We’re getting ready for the 2012 Ideas to Impact Conference just about a month away, and so are speakers from all over the country! Here’s another guest blog post by Ideas to Impact speaker Nicole Unice (read another post by Nicole here), who serves in student and family ministry at Hope Church, the fastest growing church in Richmond, VA.
Nicole is also the author of She’s Got Issues (May 2012), a book on God’s work in women’s ordinary struggles. Nicole blogs at www.nicoleunice.com.
Managing Conflict in a Church Setting
Some of Jesus’ best known words promise “in this world you will have trouble, but take heart! I have overcome the world” (John 16:33). Most of us prefer to focus on the second part of the verse, but the first part is also a promise: in this life, we should expect some trouble.
There is something about working in a ministry setting that can easily deceive us into believing we have finally landed in the perfect workplace. Surely, between prayers, devotions and encouraging sticky notes, the church is the best place to not have conflict at all! But then you actually get that job in the church, and your first conflict slaps you out of your lovely heaven-on-earth sentiment of ministry.
The church is a unique environment: part business, part family, with blurry lines of community and co-workers. The same leader who baptized my children also fills out my performance review. This blurring of boundaries means that we have an even higher call to understanding and handling conflict within the church. Here are a few tools to help in this inevitable “trouble”:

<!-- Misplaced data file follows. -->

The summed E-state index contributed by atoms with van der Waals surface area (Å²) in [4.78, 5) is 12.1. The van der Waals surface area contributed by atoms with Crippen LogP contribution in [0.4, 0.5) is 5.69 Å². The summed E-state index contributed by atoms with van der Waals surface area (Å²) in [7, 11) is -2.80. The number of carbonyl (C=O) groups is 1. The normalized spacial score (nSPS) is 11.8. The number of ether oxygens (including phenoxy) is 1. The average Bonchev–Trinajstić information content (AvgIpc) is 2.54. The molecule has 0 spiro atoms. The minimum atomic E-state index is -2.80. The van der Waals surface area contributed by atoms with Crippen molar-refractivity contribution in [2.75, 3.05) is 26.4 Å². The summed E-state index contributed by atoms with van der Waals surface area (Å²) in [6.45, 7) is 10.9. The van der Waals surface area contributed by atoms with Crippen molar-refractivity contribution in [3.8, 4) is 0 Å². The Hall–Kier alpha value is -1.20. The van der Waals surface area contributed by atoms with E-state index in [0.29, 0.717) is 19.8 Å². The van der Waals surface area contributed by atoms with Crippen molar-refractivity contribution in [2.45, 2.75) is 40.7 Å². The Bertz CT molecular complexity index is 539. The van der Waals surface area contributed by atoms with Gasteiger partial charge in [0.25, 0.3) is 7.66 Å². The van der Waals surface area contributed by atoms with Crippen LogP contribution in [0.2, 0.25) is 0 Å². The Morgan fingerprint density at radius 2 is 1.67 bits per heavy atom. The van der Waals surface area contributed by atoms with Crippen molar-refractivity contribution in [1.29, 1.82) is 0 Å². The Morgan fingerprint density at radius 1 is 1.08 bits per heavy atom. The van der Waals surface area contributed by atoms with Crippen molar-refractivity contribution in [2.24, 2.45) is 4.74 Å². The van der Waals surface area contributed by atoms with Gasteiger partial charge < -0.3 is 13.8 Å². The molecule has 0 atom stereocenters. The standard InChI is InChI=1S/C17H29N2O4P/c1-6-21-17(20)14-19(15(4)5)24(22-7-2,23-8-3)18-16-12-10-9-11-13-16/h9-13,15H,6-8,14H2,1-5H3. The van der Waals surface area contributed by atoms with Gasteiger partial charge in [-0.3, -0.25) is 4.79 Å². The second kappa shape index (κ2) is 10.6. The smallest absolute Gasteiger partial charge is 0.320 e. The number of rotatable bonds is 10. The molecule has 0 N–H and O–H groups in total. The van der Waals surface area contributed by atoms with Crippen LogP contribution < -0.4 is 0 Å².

Embrace the Spiritual Reality
Scripture admonishes us that “we are not fighting against people made of flesh and blood” (Ephesians 6:12, NLT). When I struggle with disunity, discord and dissent, it sure feels like a flesh and blood battle! But we are reminded in scripture about this spiritual reality: Satan’s only method is to “steal, kill and destroy” (John 10:10). What better place than in our relationships in ministry? We must be vigilant in guarding our unity and the peace between us. When we sense discord, we cannot ignore the fact that there are forces at work that desire our fracture. This can be a point of motivation in pain, to continue to seek peace even when you feel like giving up.
When we face struggles in ministry, we want to react as spiritual leaders, not as petulant, pouting children. But we often think too highly of our ability to handle conflict. A better understanding of how you will manage your ministry relationships is how you handle your family relationships. Don’t expect to be anyone other than yourself when you handle a conflict at work. If you tend to withdraw or avoid conflict in your family or other relationships: you can expect to act the same at work. Knowing your own relational patterns can help you understand your growth areas and be aware of blind spots in the way you enter into conflict.
I am painfully aware that the true “end goal” in many arguments is to get my point across, prove I’m right, or make sure a decision goes the direction I desire. It is the much higher call to make the relationship between the people in conflict my number one priority. I often find that I want the problem fixed, regardless of what happens to the relationship. But I’ve learned in ministry that this is a short-sighted goal. What must come first, even if it requires compromise on my part, is the relationship with the person I’m struggling to love.
We often see conflict as a thing to be avoided and as a sign of a poorly functioning team. But in reality, much of the best growth in ministry, in our personal lives and in our relationships comes after the painful pruning of conflict. When we face conflict, we also face a choice: we can engage with trouble as inevitable and growth-producing, or avoid, withdraw, or lash out. Which choice will you make today?
Join us at the Ideas to Impact Conference in Atlanta to see Nicole speak in person – including a session on Managing Conflict in a Church Setting. Get more information and register at IdeastoImpact.com.